As you research, here are a few things to keep in mind: Larger terms receive snippets more often. Longer queries consisting of six or more words tend to show snippets. Since the purpose of snippets is to answer questions, explicit questions such as "who", "what", "how", "where", and "why" search queries will obviously often include snippets of coded. But don't overlook implicit questions with words like 'do', 'cause', and 'costs', as well as action words like 'become', 'do', 'get', 'do', 'form' or "kitchen." Implicit questions also include term searches. Consider a search for "email marketing",
where the searcher searches for a definition by essentially asking the unspoken question "What is email marketing?" Snippets for general questions usually trigger a featured snippet paragraph type. 'People also ask' In particular, if you search for general questions, you may find additional keywords that result in snippets in the “People Also Ask” section of the jewelry retouching service SERPs. Here, a search for “email marketing” returns a snippet of code, along with a list of related search terms in “People Also Ask,” including “What is a email campaign?" By clicking on "What is an email campaign?" reveals an excerpt that answers this question.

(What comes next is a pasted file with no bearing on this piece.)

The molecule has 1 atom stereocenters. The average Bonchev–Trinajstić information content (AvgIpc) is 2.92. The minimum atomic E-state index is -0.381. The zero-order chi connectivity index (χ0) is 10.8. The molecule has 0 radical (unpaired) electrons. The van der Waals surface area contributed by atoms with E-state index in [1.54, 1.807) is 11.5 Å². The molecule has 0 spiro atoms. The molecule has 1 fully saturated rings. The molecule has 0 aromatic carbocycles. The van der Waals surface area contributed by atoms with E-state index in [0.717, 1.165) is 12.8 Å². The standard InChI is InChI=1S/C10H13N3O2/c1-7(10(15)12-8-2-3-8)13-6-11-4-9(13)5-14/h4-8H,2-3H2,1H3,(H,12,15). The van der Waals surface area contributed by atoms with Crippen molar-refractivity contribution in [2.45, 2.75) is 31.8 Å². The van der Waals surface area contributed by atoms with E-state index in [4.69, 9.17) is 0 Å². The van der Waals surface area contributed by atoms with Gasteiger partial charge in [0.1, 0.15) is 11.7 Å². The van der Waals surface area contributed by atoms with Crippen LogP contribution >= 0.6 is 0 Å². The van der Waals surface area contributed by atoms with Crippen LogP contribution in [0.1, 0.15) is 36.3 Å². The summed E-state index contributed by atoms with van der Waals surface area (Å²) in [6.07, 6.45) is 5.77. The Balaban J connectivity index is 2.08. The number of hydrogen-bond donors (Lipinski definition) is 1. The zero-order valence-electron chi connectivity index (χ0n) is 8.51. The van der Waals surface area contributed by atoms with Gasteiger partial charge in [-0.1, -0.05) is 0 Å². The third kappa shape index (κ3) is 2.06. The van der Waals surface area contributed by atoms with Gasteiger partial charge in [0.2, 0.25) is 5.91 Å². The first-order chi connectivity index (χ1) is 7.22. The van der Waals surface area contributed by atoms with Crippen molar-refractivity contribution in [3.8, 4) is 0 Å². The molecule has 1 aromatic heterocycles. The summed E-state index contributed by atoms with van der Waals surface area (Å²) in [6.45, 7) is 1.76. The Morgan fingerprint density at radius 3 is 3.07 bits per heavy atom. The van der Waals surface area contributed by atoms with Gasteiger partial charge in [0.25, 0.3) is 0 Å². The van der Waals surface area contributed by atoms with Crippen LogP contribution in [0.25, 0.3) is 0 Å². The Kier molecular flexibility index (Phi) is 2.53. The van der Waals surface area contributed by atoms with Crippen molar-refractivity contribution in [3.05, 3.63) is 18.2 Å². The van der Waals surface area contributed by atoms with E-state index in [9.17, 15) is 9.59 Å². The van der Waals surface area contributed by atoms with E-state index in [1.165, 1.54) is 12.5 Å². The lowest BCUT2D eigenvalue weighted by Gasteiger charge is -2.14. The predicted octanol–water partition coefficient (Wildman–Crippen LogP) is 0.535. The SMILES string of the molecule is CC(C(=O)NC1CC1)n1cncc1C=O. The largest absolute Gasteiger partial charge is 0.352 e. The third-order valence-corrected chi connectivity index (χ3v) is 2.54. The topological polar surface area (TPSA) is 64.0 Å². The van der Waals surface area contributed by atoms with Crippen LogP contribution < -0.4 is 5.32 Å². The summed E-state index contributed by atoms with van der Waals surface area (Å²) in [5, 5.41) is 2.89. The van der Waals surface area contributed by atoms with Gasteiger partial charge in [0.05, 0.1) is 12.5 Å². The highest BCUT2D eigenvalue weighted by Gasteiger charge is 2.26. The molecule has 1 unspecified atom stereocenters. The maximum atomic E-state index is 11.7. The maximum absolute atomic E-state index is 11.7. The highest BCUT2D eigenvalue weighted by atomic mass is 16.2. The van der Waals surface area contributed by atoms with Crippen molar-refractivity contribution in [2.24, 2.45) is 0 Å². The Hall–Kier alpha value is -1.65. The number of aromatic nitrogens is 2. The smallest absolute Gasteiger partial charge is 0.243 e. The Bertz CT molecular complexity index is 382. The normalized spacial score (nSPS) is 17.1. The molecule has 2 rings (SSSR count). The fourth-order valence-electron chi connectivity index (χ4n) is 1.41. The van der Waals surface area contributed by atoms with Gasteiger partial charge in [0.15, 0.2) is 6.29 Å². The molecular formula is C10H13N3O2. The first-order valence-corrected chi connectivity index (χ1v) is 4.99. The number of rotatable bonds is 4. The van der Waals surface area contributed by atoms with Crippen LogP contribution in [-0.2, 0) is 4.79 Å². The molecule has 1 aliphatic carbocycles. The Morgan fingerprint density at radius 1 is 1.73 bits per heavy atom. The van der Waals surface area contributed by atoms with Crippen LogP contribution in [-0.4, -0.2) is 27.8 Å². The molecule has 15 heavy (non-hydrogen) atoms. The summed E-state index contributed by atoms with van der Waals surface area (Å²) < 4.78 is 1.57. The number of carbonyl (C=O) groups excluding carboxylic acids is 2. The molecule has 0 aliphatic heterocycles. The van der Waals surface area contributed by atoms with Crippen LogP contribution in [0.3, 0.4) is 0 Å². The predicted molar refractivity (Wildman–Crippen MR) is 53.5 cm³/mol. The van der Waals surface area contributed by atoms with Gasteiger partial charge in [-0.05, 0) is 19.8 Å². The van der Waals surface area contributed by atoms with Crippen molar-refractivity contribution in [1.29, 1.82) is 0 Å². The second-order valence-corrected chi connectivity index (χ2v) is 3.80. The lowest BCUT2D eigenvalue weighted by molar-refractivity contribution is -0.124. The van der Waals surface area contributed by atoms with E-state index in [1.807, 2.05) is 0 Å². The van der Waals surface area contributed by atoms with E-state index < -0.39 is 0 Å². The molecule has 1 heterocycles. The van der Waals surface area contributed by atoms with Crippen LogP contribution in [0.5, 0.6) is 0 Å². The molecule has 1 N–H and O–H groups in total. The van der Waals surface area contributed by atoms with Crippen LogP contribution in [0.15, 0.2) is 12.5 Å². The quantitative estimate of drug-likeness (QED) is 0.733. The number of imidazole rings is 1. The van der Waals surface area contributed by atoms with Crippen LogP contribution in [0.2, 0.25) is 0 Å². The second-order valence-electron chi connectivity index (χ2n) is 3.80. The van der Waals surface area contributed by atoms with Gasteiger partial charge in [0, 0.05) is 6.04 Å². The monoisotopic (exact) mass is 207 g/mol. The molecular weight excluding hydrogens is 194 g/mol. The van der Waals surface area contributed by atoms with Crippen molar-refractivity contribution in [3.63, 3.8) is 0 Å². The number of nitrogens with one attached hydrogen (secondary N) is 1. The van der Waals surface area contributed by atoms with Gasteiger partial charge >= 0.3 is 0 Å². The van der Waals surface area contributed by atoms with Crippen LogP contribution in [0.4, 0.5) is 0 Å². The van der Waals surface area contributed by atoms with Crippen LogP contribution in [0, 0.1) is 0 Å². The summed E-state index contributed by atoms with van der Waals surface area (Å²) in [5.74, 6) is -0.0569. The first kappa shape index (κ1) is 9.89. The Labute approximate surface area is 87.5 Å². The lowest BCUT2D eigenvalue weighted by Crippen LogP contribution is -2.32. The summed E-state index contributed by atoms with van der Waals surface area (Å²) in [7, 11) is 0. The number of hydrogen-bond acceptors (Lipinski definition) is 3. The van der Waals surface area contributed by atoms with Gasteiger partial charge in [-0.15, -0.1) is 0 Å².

Answerthepublic.com To get a list of questions asked on a particular topic, a very useful data mining tool is answerthepublic.com, which uses the Google Suggest API to find all permutations of a question people are searching for. Below are all the questions found for the keyword “cook vegetables” at Answerthepublic.com. We can then explore the specific questions for each question modifier. Here are the “how to” questions for the keyword “cook vegetables.” The long-tail keyword, “how to cook vegetables in a slow cooker,” does indeed return a featured snippet. You can also get lists of queries formulated as questions from